Saturday, April 30, 2011

I Hope You Had the Time of Your Life: Memorable Goodbyes

Well the end of the year has come (school year that is).  As I have mentioned before in my blog I work for a college, and people who work in education tend to measure their year on a different scale.  This "year" time span begins in either August and September and ends in April, May, or June.  I will be finishing up a masters degree in college student personnel in six days.  So in 6 days I will not be throwing my hat in the air (cliche), but soon after that I will be saying goodbye to close friends with whom I will not see as often as I have within the past two years.  This made me think about the way people have said goodbye in the movies, and how heart wrenching it can be to walk away from something.
Saying goodbye often makes a person feel as though there has been a death.  There is this immense feeling of sorrow, and loss.  Terms of Endearment (1983) has to have some of the saddest goodbye scenes when it comes to death.  As Emma says goodbye to her children and her mother, you can't help but reach for the tissues.  I know when I drive away from Bowling Green, Ohio I will feel a sadness, as though something has been taken out of my life forever, but like in the film the characters have memories that will fill their heart with joy. James L. Brooks (the director and writer) makes you understand how death forces some of the most painful goodbyes.

As Elliot says goodbye to E.T. in the E.T. (1982) you can't help but realize that even those two were different (one being an alien) they formed this fast friendship in a short time, and will forever remember the impact they had on one another.  With saying goodbye, remembering that even through differences strong friendships can remain the same even if it feels like they far away (in this films case maybe galaxies) and you will never see them again.  Spielberg is a genius and captures the true elements of great friendship in this film.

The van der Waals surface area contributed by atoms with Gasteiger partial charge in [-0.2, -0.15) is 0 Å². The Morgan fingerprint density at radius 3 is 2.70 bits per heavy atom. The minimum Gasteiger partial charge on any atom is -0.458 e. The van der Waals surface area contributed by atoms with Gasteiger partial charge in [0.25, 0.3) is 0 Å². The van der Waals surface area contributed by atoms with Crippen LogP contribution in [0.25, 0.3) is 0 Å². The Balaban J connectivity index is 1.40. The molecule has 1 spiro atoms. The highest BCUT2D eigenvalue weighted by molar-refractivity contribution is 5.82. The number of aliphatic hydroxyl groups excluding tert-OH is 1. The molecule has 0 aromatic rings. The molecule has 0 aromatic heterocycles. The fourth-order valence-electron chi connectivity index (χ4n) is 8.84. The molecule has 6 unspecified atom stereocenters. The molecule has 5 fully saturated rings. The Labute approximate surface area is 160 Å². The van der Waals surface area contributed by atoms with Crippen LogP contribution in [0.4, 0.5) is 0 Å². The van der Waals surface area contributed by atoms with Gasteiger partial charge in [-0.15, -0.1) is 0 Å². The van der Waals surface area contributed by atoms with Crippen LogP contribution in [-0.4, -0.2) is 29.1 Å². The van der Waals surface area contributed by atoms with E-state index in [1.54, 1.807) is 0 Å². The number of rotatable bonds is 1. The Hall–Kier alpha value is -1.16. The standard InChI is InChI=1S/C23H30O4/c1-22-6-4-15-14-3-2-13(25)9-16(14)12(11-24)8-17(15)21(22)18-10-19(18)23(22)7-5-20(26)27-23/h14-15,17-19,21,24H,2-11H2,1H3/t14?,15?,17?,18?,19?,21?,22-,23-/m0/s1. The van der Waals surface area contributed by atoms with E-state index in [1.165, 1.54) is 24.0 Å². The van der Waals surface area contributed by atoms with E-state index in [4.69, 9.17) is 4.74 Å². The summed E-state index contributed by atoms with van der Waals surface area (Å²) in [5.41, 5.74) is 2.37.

Where do we go from here?  In 2003 Lost in Translation poses the question (and doesn't let us here a part of the story) about where this friendship/relationship is going.  Will we all remain friends?  What will happend to our relationship after this unique bonding experience? Charlotte (Johansson) and Bob (Murray) interact with each other while in Japan as they find themselves both lost in their lives.  They cling together and form a bond, but at the end of the film Sofia Coppola doesn't give us a specific direction of the direction of their friendship.  When you say goodbye to something or someone there are so many ambiguous moments and unanswered questions and you just have to let fate determine where life will take you.

"O captain my captain"  these immortal words are uttered in the film Dead Poets Society (1989) in honor of John Keating (Robin Williams) a teacher who was ahead of his time and forced to resign.  Saying goodbye to a mentor can be just as painful as saying goodbye to a friend.  Teachers help you to learn and grow about who you are as person.  In this film Keating challenges these students to rebel and think about who they are.  I will miss the people who have guided me on two year journey here, and hope that just because I am leave I can continue learning from them.

The film Casablanca (1942) has the best depiction of saying goodbye when you are being selfless and letting go so others can move on.  Moving on is the hardest part of saying goodbye.  For me I will not be saying goodbye forever from my close friends here, but our lives will change and we live in different places and meet different people and have different experiences.  Sure we may run into each other again, we will have even more changes that take place in our lives and have new people.   Rick and Ilsa had said goodbye twice.  In the film they see each other for the first time in a while and those feelings come back, and we get to see the memory of their first encounter.  In the end I will not be letting go of my friends to save them from Nazis but I may have to let go of the fact that things just may never be the same.

Now in this day of technology-it will be a lot easier for me to stay in touch with people, so:

"Let’s not say goodbye, let’s just say au revoir."

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